Prosperity Watch Issue 49, No. 1: Working Family Tax Credits Help 763,000 North Carolina Moms

Working moms in North Carolina face significant financial challenges in supporting their children’s healthy development and their family’s economic stability.  They earn, on average, less than men and often serve as the sole breadwinner, struggling to balance the costs of high quality child care and after school programs, transportation to and from school and work, and basic necessities like food and housing. Public policies that help working moms make ends meet on low-wages make a difference not just in women’s work life but in the lifelong economic outcomes of children and the future of the state.

Tax credits helped 22 million low- and moderate-income working moms make ends meet nationwide in 2013, according to a new report from the Washington, DC-based Center on Budget and Policy Priorities. Roughly 763,000 North Carolina moms benefit from the Earned Income Tax Credit (EITC) and Child Tax Credit (CTC) this Mother’s Day, which combined lifted 378,000 North Carolinians out of poverty in 2013.

Unfortunately, the elimination of the state EITC means that these more than 760,000 mothers are not benefiting from a state EITC that built on the success of the federal credit. This is particularly concerning because we know that low-wage mothers pay a larger share of their incomes in local and state taxes than affluent households do in most states, and the state EITC is one way we can address this problem. On average, the bottom fifth of households pay 10.9 percent of their incomes in state and local taxes as compared to 5.4 percent for the top 1 percent of income-earners. Its elimination means the additional modest boost from the state EITC is not available to support working families as they spend money on basic necessities, in turn boosting local economies.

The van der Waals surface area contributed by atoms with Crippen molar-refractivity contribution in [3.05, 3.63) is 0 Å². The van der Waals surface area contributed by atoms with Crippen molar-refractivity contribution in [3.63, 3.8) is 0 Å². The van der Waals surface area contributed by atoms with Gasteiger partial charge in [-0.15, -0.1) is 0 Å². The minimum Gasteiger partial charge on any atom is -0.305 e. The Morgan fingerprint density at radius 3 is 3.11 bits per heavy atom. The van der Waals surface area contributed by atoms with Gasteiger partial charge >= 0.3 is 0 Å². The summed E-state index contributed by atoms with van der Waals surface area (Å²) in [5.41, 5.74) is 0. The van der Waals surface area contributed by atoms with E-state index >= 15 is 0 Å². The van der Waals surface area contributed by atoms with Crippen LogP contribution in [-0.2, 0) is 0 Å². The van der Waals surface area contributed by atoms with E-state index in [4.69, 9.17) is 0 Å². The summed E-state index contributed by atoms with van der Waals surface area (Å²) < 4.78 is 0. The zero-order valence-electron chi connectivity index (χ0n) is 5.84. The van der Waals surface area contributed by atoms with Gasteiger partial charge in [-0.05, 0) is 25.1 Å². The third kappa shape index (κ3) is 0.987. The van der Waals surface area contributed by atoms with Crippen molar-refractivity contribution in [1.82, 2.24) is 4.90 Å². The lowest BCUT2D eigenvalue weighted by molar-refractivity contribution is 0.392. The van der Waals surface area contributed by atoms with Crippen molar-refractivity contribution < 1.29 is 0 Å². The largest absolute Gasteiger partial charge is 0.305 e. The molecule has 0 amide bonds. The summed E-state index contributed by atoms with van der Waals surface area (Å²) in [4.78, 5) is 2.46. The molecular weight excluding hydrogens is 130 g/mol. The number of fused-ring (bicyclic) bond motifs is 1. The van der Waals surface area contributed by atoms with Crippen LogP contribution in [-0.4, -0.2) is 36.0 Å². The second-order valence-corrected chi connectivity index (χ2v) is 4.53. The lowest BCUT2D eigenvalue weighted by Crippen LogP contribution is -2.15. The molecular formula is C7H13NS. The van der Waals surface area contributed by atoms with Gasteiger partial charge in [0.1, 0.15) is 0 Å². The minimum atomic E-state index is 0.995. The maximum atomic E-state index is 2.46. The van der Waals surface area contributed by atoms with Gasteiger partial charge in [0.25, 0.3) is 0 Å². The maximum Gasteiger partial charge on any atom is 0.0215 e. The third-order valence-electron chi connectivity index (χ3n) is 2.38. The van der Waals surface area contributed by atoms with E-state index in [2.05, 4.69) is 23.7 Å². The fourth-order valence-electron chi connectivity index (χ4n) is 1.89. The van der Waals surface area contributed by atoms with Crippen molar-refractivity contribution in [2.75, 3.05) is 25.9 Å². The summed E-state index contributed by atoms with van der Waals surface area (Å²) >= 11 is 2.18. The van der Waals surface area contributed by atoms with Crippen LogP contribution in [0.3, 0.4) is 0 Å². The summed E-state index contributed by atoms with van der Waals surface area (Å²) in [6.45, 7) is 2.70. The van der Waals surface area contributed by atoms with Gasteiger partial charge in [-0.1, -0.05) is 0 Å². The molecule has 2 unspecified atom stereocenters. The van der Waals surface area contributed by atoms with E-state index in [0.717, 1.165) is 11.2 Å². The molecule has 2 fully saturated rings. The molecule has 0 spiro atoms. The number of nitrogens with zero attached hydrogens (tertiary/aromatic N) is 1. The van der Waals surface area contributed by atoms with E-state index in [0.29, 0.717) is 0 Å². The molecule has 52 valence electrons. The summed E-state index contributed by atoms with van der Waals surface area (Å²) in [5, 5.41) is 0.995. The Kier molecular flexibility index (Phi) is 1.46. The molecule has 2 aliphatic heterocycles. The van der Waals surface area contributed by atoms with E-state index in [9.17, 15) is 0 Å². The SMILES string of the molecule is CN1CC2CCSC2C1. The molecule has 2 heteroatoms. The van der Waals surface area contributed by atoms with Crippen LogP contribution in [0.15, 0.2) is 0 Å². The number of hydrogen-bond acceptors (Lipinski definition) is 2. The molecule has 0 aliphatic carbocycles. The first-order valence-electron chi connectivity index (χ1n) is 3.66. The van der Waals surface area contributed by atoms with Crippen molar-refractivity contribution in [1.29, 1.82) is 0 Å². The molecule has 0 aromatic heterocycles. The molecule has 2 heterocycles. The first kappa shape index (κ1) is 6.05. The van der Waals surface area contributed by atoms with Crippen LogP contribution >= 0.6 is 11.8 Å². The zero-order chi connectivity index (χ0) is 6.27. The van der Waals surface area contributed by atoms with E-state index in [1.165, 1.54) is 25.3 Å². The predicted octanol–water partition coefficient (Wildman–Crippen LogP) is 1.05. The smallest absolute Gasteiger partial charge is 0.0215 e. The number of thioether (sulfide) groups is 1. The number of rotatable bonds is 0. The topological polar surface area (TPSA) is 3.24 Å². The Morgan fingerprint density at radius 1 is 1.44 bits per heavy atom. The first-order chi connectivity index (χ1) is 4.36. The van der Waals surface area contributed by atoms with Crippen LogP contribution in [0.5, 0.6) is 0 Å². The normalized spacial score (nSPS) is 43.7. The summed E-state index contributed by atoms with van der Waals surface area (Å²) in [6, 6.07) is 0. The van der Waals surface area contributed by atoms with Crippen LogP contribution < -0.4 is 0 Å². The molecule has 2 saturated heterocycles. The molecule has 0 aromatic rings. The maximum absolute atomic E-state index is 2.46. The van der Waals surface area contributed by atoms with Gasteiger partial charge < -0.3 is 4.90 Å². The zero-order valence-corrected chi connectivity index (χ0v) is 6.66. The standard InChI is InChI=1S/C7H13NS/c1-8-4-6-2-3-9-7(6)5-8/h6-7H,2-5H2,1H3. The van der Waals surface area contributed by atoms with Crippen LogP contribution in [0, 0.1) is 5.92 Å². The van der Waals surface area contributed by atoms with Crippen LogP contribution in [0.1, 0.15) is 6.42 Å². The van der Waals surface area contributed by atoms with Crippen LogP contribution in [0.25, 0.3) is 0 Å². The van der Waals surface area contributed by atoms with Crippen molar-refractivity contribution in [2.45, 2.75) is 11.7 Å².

The CTC works by providing a credit for taxpayers with children, which at the federal level is phased out for higher income taxpayers and refundable for low-income taxpayers. At the state level, the credit is $100 per child while an additional small boost of $25 is delivered to those earning less than $40,000 as a result of tax changes in 2013. When combined with the EITC, the CTC provides support for families who have limited resources to provide for their children’s basic needs and to achieve key developmental milestones.

Families have to be working to receive both of these crucial credits. Research has shown that kids whose moms and families benefit from the EITC and CTC are healthier, do better in school, and are more readily able to afford college. Working moms who receive the credits are more likely to stay connected to the labor force and earn more to secure their future retirement. For every $3,000 more in resources available to households with children under 6, their lifetime work hours and earnings increase significantly.

This Mother’s Day, tax credits for working families are working to help ensure that the next generation of North Carolina’s leaders, workers, and neighbors are doing well and reaching key milestones on the way to successful futures.  These policies represent an effective and demonstrated tool for addressing poverty and paving a pathway to a stronger economy for all.

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